The Gravity of What Has Gone (9)

“Since I put up the flyers, I’ve actually hired five others besides you,” I told the young woman sitting across from me. We were meeting in the campus coffee shop, surrounded by loud, caffeinated students who all seemed to be wearing pajamas, even though it was three in the afternoon.

“Yeah.” She frowned. “I’m still not sure I want the job. I mean, the pay’s awfully good for ‘basic research.’ Like, scammy good. No offense.”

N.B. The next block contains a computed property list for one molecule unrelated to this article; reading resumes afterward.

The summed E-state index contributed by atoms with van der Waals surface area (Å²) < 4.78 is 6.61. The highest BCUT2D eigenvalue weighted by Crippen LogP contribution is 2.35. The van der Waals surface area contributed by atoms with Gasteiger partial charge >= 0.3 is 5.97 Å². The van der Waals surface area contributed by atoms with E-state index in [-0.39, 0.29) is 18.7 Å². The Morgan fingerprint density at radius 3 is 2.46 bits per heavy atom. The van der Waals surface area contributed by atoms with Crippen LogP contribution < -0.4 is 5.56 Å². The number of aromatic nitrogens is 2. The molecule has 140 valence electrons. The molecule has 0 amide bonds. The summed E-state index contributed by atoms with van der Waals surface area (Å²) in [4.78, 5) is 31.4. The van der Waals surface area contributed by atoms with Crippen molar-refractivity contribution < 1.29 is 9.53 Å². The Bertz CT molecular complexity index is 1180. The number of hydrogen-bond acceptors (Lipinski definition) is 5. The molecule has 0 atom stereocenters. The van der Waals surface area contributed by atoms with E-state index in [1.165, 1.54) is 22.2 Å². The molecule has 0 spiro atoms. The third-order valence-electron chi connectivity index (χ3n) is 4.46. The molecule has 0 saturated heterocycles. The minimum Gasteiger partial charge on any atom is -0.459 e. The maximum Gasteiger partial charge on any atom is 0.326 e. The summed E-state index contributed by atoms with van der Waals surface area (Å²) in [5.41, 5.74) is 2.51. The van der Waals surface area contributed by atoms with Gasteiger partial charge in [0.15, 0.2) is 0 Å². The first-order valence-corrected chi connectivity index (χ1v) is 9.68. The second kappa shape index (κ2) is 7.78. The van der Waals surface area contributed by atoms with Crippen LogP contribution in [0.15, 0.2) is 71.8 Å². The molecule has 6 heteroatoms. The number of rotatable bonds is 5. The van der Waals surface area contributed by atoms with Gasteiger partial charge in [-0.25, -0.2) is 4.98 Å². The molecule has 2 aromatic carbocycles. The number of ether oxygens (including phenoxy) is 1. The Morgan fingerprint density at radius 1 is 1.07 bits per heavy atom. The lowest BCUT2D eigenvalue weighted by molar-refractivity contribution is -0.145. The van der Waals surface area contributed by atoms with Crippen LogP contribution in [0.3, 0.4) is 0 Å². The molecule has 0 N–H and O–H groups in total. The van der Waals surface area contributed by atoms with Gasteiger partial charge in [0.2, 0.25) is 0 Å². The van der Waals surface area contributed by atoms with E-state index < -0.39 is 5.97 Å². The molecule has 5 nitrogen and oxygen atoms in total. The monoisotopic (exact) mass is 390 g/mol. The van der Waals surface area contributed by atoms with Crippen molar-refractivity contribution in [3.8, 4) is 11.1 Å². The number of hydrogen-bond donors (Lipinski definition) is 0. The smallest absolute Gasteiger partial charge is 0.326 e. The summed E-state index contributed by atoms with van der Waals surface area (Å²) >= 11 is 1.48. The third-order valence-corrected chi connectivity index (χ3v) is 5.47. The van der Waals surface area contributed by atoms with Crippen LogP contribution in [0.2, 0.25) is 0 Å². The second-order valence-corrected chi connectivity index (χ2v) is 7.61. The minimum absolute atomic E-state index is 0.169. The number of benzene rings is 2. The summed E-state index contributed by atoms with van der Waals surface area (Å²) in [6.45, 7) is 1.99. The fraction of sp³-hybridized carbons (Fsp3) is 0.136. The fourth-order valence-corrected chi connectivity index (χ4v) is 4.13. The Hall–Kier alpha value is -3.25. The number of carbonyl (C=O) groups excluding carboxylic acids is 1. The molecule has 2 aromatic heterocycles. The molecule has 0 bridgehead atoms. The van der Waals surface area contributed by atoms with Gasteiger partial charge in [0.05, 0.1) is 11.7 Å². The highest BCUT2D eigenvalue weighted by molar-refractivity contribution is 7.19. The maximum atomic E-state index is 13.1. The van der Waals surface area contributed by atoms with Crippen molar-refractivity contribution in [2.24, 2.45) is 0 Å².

“None taken.” I had a good feeling about her. May Xiong, majoring in pre-law. A big girl with buzz-cut hair and plastic glasses and impossibly sad eyes. I wanted to make her laugh, cheer her up, but now wasn’t the time. “I’m not sure what to say to convince you.”

She shrugged and got to her feet. “Nice meeting you, then.”

“Wait. Please. It’s a personal matter. An emergency.”

“Call 911.”

“If you find what I’m looking for, I’ll pay you ten thousand dollars.”

May stared at me, one hand frozen in the act of raising her backpack to her shoulder. “And what, exactly, are you looking for?”

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